People have a right to look however they would care to present themselves physically, and the yearning to portray a good public image is quite understandable. Yet there comes a point when the quest for thinness can become dangerous to one’s health. Leddy, Jones, Morgan, and Schulkin (2009) discuss the issue in connection with eating disorders and obstetric-gynecologic care. The chief point of the researchers’ study was to investigate disordered eating patterns in terms of outcomes for pregnant mothers and babies at the fetus stages. Leddy et al. (2009) stated that less than half of obstetric physicians screen their patients for “body image concerns, weight-related cosmetic surgery, binging, and purging” (p. 1395). Weight loss plays a dangerous role in terms of women trying to reach an impossible standard of thinness. If the decision to get cosmetic surgery is driven by vanity, then the activity represents an effort to fit into the popularity of image culture. If self-image clashes with the media’s standard of beauty, a person can become psychologically imbalanced. For example, if a woman is anorexic, her self-perception is wrong. Therefore, the false view in trying to fit into advertised images of thinness can make a person unhealthy. It is particularly unsettling when pregnant women may be more concerned about their looks and weight in terms of not wanting to get fat – rather than attending their energies towards the health of their in utero child. Eating disorders and unnecessary cosmetic surgery have two things in common: unhealthy body images, and an obsessive drive to correct something that is not broken.
The Leddy research team used the creation of questionnaires developed by experts, as the basis for mailings sent to nearly one thousand physician recipients in the United States. The survey covered fourteen questions and (Leddy, et al. (2009) “52 subquestions” gathering both practices and opinions (p. 1396). Over fifty percent of obstetricians disagree that eating disorder assessments fell within their range of duties. While at the same time, according to Leddy et al. (2009) obstetricians are fully aware that eating disorders can have “negative maternal and fetal effects” evidenced by potentially bad outcomes in terms of “low birth weight (91%) and postpartum depression (90%)” (p. 1398). Rewinding back to the issue of advertising pressures of body image conformity to the mass-digitally glamorized models, Kilbourne believes that there is not much improvement to report on.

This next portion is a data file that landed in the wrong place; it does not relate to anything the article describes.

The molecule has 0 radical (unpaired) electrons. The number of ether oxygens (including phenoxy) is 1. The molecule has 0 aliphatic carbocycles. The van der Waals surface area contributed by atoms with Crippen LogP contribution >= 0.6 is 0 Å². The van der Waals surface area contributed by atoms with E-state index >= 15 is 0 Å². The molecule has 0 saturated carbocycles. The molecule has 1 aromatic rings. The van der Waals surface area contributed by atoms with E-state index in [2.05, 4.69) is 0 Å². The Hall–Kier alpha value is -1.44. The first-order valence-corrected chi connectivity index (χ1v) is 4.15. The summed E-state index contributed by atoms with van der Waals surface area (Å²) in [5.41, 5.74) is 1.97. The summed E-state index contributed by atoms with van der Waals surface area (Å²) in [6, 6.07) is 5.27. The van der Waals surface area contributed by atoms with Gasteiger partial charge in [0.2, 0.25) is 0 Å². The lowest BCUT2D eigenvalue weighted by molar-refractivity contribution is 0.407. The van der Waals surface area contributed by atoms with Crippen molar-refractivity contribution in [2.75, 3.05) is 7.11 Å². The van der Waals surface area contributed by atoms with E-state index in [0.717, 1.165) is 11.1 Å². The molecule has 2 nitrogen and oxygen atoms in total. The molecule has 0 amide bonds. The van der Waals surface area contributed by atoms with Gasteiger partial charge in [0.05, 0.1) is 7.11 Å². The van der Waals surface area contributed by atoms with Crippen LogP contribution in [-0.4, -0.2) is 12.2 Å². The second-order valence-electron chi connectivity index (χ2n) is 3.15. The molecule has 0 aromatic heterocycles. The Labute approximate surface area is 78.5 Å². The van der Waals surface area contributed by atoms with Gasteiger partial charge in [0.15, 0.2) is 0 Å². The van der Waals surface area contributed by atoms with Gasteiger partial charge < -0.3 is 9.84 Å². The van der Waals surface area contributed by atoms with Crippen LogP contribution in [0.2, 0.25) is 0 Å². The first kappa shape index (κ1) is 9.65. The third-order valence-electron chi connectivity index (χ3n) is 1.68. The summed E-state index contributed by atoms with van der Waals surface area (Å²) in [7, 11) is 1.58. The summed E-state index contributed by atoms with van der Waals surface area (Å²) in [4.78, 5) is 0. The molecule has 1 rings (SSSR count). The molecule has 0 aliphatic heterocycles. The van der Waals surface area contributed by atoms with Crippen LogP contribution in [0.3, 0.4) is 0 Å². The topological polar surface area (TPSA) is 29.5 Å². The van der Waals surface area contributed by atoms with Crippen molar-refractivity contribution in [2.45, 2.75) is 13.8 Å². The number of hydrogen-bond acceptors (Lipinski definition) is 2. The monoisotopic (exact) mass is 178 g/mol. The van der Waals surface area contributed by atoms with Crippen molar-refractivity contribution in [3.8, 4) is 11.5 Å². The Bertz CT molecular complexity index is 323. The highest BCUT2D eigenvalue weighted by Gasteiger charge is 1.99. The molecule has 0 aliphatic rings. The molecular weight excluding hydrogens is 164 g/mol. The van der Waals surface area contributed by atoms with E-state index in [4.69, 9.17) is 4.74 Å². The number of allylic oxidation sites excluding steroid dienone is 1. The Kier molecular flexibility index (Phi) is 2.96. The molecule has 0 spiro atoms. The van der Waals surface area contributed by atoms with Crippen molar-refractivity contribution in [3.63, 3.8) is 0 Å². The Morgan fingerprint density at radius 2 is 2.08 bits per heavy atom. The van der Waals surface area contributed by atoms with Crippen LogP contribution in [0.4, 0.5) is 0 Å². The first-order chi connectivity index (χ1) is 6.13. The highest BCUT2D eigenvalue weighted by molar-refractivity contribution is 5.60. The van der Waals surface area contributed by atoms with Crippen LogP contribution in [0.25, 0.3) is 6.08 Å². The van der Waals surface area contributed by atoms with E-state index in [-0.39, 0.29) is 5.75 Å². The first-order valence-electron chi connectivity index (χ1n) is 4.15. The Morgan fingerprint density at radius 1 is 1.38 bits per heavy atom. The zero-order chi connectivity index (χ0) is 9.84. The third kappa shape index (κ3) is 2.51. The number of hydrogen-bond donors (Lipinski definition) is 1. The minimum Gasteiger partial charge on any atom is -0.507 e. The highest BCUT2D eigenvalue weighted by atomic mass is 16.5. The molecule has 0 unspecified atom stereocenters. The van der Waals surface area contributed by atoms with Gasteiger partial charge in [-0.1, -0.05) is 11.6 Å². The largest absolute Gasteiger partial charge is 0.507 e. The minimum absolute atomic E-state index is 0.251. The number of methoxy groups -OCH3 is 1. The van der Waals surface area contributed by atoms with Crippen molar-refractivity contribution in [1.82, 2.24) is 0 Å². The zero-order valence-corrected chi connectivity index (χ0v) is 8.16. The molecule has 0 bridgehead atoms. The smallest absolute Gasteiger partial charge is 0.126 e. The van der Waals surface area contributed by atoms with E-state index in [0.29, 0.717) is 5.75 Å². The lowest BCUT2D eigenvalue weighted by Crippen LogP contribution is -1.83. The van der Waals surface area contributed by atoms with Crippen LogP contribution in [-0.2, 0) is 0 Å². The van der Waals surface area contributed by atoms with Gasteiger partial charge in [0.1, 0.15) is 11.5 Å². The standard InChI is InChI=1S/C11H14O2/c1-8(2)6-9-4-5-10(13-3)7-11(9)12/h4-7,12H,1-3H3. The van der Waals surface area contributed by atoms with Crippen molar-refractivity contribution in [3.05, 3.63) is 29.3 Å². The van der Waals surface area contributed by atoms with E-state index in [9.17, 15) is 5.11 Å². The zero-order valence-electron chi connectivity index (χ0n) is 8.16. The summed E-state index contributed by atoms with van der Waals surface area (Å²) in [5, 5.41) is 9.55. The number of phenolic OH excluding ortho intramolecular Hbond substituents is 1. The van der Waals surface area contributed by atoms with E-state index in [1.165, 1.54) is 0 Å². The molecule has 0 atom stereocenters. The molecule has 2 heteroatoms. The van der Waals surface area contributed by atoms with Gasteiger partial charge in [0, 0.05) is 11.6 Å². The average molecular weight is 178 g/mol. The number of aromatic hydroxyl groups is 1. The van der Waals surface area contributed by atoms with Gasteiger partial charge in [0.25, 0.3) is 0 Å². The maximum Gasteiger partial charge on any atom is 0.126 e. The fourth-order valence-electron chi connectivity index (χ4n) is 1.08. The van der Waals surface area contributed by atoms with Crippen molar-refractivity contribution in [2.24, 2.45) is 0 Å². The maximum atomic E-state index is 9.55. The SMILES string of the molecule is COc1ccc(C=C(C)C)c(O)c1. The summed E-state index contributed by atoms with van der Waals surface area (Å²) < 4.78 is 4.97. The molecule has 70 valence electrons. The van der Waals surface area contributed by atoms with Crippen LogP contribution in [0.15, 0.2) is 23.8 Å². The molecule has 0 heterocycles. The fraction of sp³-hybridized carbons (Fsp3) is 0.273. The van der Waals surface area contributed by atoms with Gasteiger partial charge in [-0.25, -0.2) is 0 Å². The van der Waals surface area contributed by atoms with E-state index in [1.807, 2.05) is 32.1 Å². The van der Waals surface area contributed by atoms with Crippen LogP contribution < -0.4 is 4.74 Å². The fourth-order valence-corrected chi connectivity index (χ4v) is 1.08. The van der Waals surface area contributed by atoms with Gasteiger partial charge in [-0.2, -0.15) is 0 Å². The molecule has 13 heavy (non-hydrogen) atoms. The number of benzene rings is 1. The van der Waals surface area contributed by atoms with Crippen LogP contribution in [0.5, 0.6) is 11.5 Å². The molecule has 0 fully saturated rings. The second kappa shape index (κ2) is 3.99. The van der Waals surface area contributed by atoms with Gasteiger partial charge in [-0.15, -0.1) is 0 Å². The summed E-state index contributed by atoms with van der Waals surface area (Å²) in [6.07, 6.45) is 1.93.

In conclusion, one odd fact points out that women who receive cosmetic surgery do not necessarily have higher self-esteem than their counterparts who do not. Eriksen (2012) states that so far the research indicates “women who obtained cosmetic surgery exhibited similar levels of self-esteem and general body satisfaction when compared to controls” (p. 5). The image culture does not appear to be relinquishing its intensity at any point soon. It appears as though the level of self-respect independent of dictated or advertised images, is up to the individual. A healthy realistic balance in life when one is surrounded by a loving family support, and realization that life is more than what a person look like on the outside can go a long way. Continued study and awareness is also important for students, lay persons, and professionals who can help most when needed. Eriksen (2012) interestingly found, too, that the younger women in her study who had participated in cosmetic surgery (under age 50) had “lower family incomes than both middle and older adults” (p. 10).
Eriksen, S.J. (2012). To cut or not to cut: Cosmetic surgery usage and women’s age-related
experiences. International Journal Of Aging & Human Development, 74(1), 1-24.
Kilbourne, J. (2012, February 13). Women’s bodies in advertising. Our Bodies Our Selves.
Retrieved from http://www.ourbodiesourselves.org/health-info/womens-bodies-in-advertising/
Leddy, M., Jones, C., Morgan, M., & Schulkin, J. (2009). Eating disorders and obstetric-
gynecologic care. Journal Of Women’s Health (15409996), 18(9), 1395-1401. doi:10.1089/jwh.2008.1183
Sansone, R.A., Chu, J.W., & Weiderman, M.W. (2010). Body image and borderline personality
Disorder among psychiatric inpatients. [Abstract]. Comprehensive Psychiatry 51(6),
579-584. doi: 10.1016/j.comppsych.2010.04.001